Intellectual Property as Loan Collateral


This paper investigates the use of intellectual property (IP) as business loan collateral and studies how a key characteristic of IP, incomplete information, determines collateralization. We are first to examine different IP types (trademarks, patents, and designs) used as loan collateral, drawing on previously undisclosed information about IP pledges in France combined with granular firm- and IP-level data for the years 1995-2018. We document a large positive effect of IP pledges on firms' use of debt and subsequent real economic activities, highlighting their potential for IP-holding firms.

Moreover, we show that the publication of IP rights causally enhances its pledgeability by reducing uncertainty about the validity and scope of IP. We exploit the launch of online repositories at the French IP office in 2006 as an exogenous source of variation in the relevance of IP publication for trademarks but not for patents, which were insulated from the administrative change by secrecy regulations.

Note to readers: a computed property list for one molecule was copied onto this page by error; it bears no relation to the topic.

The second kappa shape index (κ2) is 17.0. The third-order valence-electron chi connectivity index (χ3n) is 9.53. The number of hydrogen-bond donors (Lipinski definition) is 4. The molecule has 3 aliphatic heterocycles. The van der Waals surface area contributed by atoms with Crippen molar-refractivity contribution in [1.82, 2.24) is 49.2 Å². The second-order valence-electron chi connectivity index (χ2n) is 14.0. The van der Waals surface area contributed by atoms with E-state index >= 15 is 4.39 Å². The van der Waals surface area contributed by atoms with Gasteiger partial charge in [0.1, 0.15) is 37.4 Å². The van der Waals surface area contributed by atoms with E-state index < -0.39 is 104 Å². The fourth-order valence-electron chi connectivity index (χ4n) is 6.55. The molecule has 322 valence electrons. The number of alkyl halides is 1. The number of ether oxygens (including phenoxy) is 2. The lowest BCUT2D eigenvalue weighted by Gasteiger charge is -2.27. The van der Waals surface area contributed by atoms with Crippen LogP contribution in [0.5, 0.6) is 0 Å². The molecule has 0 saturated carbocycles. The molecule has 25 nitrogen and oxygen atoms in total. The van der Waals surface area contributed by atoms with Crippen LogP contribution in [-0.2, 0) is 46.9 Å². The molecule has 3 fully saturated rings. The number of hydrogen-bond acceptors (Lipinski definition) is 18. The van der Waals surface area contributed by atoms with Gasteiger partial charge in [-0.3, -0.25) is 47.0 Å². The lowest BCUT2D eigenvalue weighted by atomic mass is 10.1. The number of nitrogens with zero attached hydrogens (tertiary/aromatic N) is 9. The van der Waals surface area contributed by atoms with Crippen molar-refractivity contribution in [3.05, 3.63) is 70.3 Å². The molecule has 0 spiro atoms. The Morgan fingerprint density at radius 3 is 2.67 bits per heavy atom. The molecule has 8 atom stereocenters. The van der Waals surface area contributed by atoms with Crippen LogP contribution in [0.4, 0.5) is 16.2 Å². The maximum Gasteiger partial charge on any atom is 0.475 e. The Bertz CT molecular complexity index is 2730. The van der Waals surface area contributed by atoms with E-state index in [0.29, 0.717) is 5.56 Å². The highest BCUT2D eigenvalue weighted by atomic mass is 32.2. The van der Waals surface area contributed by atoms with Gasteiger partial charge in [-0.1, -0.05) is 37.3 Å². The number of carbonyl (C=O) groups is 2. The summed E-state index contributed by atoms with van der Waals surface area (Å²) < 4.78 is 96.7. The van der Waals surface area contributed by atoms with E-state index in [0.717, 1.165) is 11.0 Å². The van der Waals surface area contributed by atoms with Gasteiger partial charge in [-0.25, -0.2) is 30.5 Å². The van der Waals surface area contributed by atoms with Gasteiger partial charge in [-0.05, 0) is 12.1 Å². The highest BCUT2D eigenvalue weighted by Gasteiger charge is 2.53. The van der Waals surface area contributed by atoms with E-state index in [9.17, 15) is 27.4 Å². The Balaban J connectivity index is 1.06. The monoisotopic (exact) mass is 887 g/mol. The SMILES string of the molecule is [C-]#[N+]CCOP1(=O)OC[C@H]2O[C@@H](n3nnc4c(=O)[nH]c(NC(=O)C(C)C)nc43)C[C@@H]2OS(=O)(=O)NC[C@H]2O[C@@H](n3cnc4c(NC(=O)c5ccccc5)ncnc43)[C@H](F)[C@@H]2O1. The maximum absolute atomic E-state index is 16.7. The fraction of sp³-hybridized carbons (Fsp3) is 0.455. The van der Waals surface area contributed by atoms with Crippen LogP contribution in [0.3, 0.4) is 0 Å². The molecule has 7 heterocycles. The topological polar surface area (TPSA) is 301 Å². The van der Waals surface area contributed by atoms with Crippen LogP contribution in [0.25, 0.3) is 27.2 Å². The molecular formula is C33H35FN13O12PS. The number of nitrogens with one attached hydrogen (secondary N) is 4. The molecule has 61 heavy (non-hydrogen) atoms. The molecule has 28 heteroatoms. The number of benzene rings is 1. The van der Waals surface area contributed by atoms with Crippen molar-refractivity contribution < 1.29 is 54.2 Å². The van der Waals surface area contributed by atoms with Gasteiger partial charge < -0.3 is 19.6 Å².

Our analyses show that more complete information enhance the post-publication probability of IP collateralization. Results are particularly strong for more informationally opaque borrowers as well as firms that face stronger and more geographically dispersed competition. Overall, we provide novel evidence on the ability of formal IP rights to enhance access to finance by mitigating information costs.